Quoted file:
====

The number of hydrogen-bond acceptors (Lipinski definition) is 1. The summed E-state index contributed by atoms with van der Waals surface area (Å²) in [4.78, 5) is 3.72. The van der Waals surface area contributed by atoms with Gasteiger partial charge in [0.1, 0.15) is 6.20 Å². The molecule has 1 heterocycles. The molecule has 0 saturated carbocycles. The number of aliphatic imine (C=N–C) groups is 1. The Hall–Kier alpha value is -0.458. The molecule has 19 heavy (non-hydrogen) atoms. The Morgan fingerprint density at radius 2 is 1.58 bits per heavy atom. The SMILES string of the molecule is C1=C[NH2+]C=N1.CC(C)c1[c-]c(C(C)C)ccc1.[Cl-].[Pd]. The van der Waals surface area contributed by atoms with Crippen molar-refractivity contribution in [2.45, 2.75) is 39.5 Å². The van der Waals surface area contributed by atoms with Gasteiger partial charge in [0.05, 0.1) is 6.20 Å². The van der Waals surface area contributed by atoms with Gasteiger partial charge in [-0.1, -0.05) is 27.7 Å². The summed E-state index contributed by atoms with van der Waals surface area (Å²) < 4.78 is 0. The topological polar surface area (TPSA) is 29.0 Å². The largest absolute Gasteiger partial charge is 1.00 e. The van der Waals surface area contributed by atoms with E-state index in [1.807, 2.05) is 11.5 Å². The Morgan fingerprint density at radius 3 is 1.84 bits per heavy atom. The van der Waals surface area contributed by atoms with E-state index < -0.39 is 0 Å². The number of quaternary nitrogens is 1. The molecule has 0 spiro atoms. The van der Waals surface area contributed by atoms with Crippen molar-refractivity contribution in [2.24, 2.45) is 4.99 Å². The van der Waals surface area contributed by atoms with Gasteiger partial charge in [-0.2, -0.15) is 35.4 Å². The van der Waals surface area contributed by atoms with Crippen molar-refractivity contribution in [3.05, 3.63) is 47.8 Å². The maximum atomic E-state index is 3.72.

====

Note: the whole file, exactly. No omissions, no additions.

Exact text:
The number of hydrogen-bond acceptors (Lipinski definition) is 1. The summed E-state index contributed by atoms with van der Waals surface area (Å²) in [4.78, 5) is 3.72. The van der Waals surface area contributed by atoms with Gasteiger partial charge in [0.1, 0.15) is 6.20 Å². The molecule has 1 heterocycles. The molecule has 0 saturated carbocycles. The number of aliphatic imine (C=N–C) groups is 1. The Hall–Kier alpha value is -0.458. The molecule has 19 heavy (non-hydrogen) atoms. The Morgan fingerprint density at radius 2 is 1.58 bits per heavy atom. The SMILES string of the molecule is C1=C[NH2+]C=N1.CC(C)c1[c-]c(C(C)C)ccc1.[Cl-].[Pd]. The van der Waals surface area contributed by atoms with Crippen molar-refractivity contribution in [2.45, 2.75) is 39.5 Å². The van der Waals surface area contributed by atoms with Gasteiger partial charge in [0.05, 0.1) is 6.20 Å². The van der Waals surface area contributed by atoms with Gasteiger partial charge in [-0.1, -0.05) is 27.7 Å². The summed E-state index contributed by atoms with van der Waals surface area (Å²) < 4.78 is 0. The topological polar surface area (TPSA) is 29.0 Å². The largest absolute Gasteiger partial charge is 1.00 e. The van der Waals surface area contributed by atoms with E-state index in [1.807, 2.05) is 11.5 Å². The Morgan fingerprint density at radius 3 is 1.84 bits per heavy atom. The van der Waals surface area contributed by atoms with E-state index < -0.39 is 0 Å². The number of quaternary nitrogens is 1. The molecule has 0 spiro atoms. The van der Waals surface area contributed by atoms with Crippen molar-refractivity contribution in [2.24, 2.45) is 4.99 Å². The van der Waals surface area contributed by atoms with Gasteiger partial charge in [-0.2, -0.15) is 35.4 Å². The van der Waals surface area contributed by atoms with Crippen molar-refractivity contribution in [3.05, 3.63) is 47.8 Å². The maximum atomic E-state index is 3.72.